Department of Radiology

Its overall strength derives from its multidisciplinary focus, the close integration between basic science researchers and clinician-investigators, and blending of disease-oriented and basic science and technology programs. The department has maintained the top NIH research funding position among American radiology departments for the past 15 years.

SAIF researchDepartment programs cross a wide spectrum of research activities.  Radiology research includes basic development of novel instruments and approaches for medical imaging, to translational research designed to move new methods from the bench to the bedside, to clinical trials to using validated methods to answer clinical and biologic questions. Efforts encompass a wide range of modalities  - MRI, PET, CT, ultrasound, and optical imaging – and scientific disciplines - instrumentation physics, chemistry for imaging probe development, and the computer science and applied mathematics for image analysis and informatics. Work also includes a range of physiologic systems and disease process that include cancer, cardiovascular disease, musculoskeletal physiology, neuropsychiatric physiology and disorders, and pulmonary medicine.

There are active imaging research training programs for both clinical and basic science trainees that collaborate with the departments of Biochemistry/Biophysics, Bioengineering, Cancer Biology, Computer Science, Epidemiology and Biostatistics, and Physics. There are two NIH-sponsored training grants in the Department of Radiology. At any given time there are approximately 25 postdoctoral fellows and various graduate students working in the department.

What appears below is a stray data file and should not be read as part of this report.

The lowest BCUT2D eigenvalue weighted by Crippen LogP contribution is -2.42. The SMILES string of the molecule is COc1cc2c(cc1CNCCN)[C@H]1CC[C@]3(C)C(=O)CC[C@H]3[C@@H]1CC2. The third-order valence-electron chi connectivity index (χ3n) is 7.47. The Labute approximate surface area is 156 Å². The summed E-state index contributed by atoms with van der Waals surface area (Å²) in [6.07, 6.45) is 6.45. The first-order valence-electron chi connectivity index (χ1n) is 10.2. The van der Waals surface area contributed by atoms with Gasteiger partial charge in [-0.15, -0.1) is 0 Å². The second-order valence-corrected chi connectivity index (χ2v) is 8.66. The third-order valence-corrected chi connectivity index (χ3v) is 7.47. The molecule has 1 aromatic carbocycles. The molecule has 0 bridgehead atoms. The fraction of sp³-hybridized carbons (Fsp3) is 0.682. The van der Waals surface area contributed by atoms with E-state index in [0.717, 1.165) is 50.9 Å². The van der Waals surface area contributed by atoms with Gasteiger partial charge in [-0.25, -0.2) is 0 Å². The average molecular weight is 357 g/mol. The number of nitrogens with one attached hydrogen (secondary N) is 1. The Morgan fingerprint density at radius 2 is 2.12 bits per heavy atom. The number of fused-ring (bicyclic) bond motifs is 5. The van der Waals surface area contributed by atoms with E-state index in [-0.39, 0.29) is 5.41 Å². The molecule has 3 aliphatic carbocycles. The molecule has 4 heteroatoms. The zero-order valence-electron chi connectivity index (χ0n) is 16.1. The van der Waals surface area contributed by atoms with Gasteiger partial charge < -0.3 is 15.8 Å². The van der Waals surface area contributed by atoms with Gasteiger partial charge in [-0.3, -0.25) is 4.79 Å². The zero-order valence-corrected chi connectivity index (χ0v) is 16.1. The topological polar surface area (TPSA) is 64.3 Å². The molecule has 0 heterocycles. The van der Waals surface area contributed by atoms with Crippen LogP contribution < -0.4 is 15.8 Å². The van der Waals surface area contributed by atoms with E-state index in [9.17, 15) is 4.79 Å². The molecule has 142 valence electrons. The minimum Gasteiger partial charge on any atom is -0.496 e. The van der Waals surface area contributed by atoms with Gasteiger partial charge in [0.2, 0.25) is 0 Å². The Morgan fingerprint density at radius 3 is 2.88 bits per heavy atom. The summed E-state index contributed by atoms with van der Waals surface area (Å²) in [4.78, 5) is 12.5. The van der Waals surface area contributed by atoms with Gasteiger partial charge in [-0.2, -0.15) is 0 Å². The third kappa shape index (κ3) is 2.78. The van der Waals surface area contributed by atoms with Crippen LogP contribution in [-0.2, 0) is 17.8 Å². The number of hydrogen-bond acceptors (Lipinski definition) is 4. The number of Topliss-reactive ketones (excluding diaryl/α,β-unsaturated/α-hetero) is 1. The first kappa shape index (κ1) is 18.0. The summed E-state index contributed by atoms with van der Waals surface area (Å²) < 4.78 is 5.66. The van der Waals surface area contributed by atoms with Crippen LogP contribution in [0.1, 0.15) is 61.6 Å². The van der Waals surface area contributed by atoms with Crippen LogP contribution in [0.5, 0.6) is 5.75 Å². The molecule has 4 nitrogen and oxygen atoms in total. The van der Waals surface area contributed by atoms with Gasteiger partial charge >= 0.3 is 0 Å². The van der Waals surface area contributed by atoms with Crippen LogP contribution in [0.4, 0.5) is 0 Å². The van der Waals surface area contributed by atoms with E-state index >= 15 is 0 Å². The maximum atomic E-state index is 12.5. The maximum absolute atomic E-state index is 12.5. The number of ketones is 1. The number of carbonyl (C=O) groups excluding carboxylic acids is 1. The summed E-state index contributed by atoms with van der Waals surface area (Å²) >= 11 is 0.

In the research portion of the Penn Radiology website, we highlight our department’s resources that support imaging-related research through core facilities and research training. In addition, we highlight our active research labs and centers listed under one of the following broad categories of research:

  • Biomedical Informatics – Studies of the science of information related to medical imaging, including image analysis and the integration of data from medical imaging into scientific research and clinical practice.
  • Molecular Imaging and Image-Guided Therapy – Studies of imaging designed for the visualization, characterization, and measurement of biological processes at the molecular and cellular levels as well as therapy guided by either anatomic imaging, molecular imaging, or both.
  • Image Generation and Quantitative Imaging – Studies developing and validating novel approaches to acquire and generate medical images as well as methods for deriving quantitative metric form medical images.
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